With such outlandish names as PERLS (Principal Exchange Rate Linked Security), PLUS (Peso-Linked U.S. Dollar Secured Notes), BIDS (Brazilian Indexed Dollar Securities), `quantoed constant maturity swap yield curve flattening trade' or `leveraged-indexed-inverse-floating-dual currency structured notes', brokers disguised the underlying risks of `emerging market" currencies or of wild interest rate swings for their `dumb' clients who bought their `miraculous' high coupon products.
By paying rating agencies top dollar fees, they even got triple A ratings for their high risk derivative products.
Other policies were, `sell your mother for a basis point' or if the customers were in trouble (called `distressed buyers') `try to convince them to `double-down' on their losses', in order to generate new juicy fees for the company.
At some point, one trader had a risk of 2 million UD$ per basis point change in the interest rate.
What were the results of these `strategies': monumental commissions for the brokerage houses, tremendous bonuses for the traders and billions of billions of losses for the customers (e.g., when National Banks didn't or couldn't continue to `manage' their local currencies).
What was the reaction of the US government in the face of those blatant rip-offs: less (!), not more regulation of the derivative markets. The political campaign contributions did their work.Read more ›
Most Recent Customer Reviews
a brilliant account of frank's career in high finance. this, like liars poker, gives a great review of what it was like to work for one of the largest banks in the early to mid... Read morePublished on 17 Sept. 2011 by Gcrikey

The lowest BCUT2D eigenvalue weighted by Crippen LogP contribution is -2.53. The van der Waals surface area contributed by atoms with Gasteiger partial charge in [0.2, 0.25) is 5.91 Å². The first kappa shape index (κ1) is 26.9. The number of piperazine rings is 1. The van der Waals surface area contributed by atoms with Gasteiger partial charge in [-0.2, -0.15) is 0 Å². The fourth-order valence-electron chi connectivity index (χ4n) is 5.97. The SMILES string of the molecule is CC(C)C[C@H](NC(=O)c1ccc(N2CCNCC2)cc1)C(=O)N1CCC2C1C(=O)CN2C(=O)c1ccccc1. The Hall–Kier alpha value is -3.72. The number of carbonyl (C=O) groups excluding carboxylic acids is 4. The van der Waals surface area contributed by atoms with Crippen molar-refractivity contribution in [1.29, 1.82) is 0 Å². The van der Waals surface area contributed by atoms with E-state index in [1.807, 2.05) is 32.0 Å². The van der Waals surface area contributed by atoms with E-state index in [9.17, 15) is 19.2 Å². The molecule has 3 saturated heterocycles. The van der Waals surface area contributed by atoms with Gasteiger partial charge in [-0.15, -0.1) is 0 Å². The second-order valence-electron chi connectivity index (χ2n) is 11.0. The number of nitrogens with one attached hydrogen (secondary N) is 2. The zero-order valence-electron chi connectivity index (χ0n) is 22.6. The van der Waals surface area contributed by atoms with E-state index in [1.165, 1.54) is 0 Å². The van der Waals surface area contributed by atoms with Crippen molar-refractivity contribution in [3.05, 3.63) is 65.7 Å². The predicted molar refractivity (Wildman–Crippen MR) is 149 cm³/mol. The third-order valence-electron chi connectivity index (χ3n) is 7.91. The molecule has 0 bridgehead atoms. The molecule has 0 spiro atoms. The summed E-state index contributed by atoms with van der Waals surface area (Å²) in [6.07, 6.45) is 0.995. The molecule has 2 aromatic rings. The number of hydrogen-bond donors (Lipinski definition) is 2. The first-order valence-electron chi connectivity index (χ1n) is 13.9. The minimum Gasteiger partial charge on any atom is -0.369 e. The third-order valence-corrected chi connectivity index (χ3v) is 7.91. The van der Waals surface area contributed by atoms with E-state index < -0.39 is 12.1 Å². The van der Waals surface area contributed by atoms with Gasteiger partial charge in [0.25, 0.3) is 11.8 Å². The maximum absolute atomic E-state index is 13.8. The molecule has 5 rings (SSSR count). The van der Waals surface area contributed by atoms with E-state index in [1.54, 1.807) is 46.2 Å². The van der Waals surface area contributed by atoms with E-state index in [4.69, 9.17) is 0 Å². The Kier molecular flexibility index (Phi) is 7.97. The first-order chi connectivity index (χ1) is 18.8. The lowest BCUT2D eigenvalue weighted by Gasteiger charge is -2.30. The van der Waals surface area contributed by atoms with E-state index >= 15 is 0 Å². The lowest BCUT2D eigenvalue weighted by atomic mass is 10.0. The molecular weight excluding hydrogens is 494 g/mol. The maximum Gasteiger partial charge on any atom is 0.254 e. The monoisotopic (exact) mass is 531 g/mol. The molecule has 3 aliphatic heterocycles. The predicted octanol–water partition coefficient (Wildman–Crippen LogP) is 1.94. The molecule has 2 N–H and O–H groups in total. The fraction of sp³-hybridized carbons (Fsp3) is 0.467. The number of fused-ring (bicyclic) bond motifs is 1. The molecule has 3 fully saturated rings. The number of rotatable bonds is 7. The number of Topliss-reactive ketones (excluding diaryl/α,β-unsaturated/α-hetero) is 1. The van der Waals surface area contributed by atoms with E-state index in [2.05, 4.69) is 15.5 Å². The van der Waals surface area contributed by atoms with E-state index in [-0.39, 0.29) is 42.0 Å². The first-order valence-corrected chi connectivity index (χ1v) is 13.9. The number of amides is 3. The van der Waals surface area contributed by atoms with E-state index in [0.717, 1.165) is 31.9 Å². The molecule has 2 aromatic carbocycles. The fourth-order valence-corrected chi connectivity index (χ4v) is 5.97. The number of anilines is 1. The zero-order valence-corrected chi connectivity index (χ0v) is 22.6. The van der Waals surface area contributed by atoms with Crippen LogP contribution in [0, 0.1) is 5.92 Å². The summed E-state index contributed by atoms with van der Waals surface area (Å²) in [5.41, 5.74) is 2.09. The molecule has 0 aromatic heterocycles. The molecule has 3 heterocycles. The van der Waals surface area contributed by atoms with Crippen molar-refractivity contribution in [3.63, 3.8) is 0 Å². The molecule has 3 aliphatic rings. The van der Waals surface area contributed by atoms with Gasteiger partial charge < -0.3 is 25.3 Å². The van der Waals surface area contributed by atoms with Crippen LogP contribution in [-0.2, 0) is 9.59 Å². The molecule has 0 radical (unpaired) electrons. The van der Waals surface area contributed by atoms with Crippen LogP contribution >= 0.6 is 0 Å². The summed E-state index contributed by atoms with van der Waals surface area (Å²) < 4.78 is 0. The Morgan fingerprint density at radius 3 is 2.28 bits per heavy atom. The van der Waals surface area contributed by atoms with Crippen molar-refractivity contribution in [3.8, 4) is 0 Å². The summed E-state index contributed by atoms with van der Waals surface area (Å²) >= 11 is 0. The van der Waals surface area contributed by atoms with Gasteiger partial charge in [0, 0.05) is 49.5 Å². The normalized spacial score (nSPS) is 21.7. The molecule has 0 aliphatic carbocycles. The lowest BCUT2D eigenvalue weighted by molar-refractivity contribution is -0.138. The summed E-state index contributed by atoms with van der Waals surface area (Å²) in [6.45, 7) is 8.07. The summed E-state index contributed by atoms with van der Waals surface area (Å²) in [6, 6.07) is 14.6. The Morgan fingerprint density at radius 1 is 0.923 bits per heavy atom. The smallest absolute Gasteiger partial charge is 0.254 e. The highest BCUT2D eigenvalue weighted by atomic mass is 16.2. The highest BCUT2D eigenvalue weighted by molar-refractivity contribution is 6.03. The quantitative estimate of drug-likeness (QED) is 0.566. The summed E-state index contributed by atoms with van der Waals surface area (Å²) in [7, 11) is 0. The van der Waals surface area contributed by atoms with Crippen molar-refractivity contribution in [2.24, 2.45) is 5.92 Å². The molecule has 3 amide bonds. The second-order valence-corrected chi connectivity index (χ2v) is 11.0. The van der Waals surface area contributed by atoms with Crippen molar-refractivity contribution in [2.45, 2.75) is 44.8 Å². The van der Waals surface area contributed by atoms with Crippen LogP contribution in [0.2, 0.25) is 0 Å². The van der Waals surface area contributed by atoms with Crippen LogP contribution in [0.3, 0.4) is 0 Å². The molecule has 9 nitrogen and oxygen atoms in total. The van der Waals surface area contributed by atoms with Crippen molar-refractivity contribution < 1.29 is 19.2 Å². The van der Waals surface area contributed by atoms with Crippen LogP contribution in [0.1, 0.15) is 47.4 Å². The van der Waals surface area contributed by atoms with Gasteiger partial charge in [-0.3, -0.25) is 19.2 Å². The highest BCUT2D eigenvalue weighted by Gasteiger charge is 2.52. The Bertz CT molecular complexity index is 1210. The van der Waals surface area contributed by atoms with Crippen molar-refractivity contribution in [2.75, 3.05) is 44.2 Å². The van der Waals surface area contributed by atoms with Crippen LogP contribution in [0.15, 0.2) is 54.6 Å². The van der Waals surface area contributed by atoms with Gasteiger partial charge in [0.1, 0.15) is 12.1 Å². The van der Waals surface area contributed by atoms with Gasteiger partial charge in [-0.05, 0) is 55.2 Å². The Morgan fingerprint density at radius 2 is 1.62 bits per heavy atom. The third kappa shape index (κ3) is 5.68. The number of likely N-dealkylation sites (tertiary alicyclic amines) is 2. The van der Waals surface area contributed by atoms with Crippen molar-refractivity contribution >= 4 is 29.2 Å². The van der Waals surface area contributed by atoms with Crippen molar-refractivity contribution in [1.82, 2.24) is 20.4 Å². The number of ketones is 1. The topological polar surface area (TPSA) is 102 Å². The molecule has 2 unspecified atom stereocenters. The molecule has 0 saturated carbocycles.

This book has given me the best explanation yet of how financial products work and how they can be destructive. Read morePublished on 30 Aug. 2011 by Mike_Lisbon
Basically an extended magazine article. Lots on funny and entertaining stories but not as much serious analysis as I would have liked. Read morePublished on 14 Dec. 2010 by The Emperor
Frank Partnoy, nowadays a much respected academic, Director of The University of San Diego's Center for Corporate & Securities Law, writes of his days working in the Derivatives... Read morePublished on 21 Aug. 2010 by DOPPLEGANGER
This book is about "derivatives", which are the financial products which recently brought the entire world economy to the brink of collapse. Read morePublished on 3 May 2010 by Philip Mayo
I worked in the City for nearly two years in the late 90s. It was a horrid experience. I found that area around Liverpool Street soulless, the firm I worked for was home to grossly... Read morePublished on 29 Nov. 2008 by William Cohen
This is the best book ever about lies, deceit and lust for money in the financial markets. Partnoy writes like a dream. I keep giving it to people to read. Read morePublished on 6 Nov. 2006 by Julia Gardiner
Being in the industry myself (Equity Derivatives Sales/Structurer) I picked up this book with great enthusiasm. I was, however, a bit dissapointment. Read morePublished on 7 Jan. 2004 by Adi Rajguru